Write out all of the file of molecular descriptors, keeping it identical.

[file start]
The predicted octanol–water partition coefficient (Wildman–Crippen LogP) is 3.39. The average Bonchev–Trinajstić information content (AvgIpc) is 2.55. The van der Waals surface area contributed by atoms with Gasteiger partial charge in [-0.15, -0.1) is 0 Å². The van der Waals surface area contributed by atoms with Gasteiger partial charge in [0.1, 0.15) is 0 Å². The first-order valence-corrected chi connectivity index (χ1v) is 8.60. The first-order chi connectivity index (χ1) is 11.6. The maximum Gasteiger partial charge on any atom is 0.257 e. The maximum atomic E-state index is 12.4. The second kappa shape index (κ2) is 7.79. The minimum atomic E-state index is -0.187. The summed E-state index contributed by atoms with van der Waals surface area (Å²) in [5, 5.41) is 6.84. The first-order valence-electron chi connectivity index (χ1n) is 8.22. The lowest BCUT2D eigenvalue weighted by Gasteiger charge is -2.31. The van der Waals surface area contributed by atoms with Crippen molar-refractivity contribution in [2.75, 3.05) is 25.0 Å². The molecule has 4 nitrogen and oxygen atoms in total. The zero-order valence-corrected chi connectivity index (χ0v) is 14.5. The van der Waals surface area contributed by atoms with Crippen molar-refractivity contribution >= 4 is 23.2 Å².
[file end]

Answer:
The predicted octanol–water partition coefficient (Wildman–Crippen LogP) is 3.39. The average Bonchev–Trinajstić information content (AvgIpc) is 2.55. The van der Waals surface area contributed by atoms with Gasteiger partial charge in [-0.15, -0.1) is 0 Å². The van der Waals surface area contributed by atoms with Gasteiger partial charge in [0.1, 0.15) is 0 Å². The first-order valence-corrected chi connectivity index (χ1v) is 8.60. The first-order chi connectivity index (χ1) is 11.6. The maximum Gasteiger partial charge on any atom is 0.257 e. The maximum atomic E-state index is 12.4. The second kappa shape index (κ2) is 7.79. The minimum atomic E-state index is -0.187. The summed E-state index contributed by atoms with van der Waals surface area (Å²) in [5, 5.41) is 6.84. The first-order valence-electron chi connectivity index (χ1n) is 8.22. The lowest BCUT2D eigenvalue weighted by Gasteiger charge is -2.31. The van der Waals surface area contributed by atoms with Crippen molar-refractivity contribution in [2.75, 3.05) is 25.0 Å². The molecule has 4 nitrogen and oxygen atoms in total. The zero-order valence-corrected chi connectivity index (χ0v) is 14.5. The van der Waals surface area contributed by atoms with Crippen molar-refractivity contribution >= 4 is 23.2 Å².